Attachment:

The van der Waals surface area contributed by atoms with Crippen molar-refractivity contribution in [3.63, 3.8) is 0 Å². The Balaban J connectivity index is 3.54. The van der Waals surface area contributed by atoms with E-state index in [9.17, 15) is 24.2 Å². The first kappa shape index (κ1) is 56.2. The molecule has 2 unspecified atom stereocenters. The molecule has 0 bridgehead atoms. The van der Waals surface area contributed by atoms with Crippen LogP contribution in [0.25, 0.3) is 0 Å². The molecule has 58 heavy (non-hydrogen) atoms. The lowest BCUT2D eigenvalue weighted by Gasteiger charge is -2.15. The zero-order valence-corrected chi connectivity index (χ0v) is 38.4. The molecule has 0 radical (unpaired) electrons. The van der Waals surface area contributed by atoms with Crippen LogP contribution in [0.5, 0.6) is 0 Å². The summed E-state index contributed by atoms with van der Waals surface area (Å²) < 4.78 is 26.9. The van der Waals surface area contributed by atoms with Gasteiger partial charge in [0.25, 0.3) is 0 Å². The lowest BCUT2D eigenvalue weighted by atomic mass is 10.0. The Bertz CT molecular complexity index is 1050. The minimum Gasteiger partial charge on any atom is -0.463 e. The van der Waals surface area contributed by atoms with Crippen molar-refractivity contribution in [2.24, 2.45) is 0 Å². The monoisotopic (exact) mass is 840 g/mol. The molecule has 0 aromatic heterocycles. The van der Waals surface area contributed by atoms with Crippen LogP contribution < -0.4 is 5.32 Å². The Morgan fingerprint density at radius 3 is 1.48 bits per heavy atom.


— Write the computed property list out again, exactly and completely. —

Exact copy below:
The van der Waals surface area contributed by atoms with Crippen molar-refractivity contribution in [3.63, 3.8) is 0 Å². The Balaban J connectivity index is 3.54. The van der Waals surface area contributed by atoms with E-state index in [9.17, 15) is 24.2 Å². The first kappa shape index (κ1) is 56.2. The molecule has 2 unspecified atom stereocenters. The molecule has 0 bridgehead atoms. The van der Waals surface area contributed by atoms with Crippen LogP contribution in [0.25, 0.3) is 0 Å². The molecule has 58 heavy (non-hydrogen) atoms. The lowest BCUT2D eigenvalue weighted by Gasteiger charge is -2.15. The zero-order valence-corrected chi connectivity index (χ0v) is 38.4. The molecule has 0 radical (unpaired) electrons. The van der Waals surface area contributed by atoms with Crippen LogP contribution in [0.5, 0.6) is 0 Å². The summed E-state index contributed by atoms with van der Waals surface area (Å²) < 4.78 is 26.9. The van der Waals surface area contributed by atoms with Gasteiger partial charge in [0.25, 0.3) is 0 Å². The lowest BCUT2D eigenvalue weighted by atomic mass is 10.0. The Bertz CT molecular complexity index is 1050. The minimum Gasteiger partial charge on any atom is -0.463 e. The van der Waals surface area contributed by atoms with Crippen molar-refractivity contribution in [2.24, 2.45) is 0 Å². The monoisotopic (exact) mass is 840 g/mol. The molecule has 0 aromatic heterocycles. The van der Waals surface area contributed by atoms with Crippen LogP contribution < -0.4 is 5.32 Å². The Morgan fingerprint density at radius 3 is 1.48 bits per heavy atom.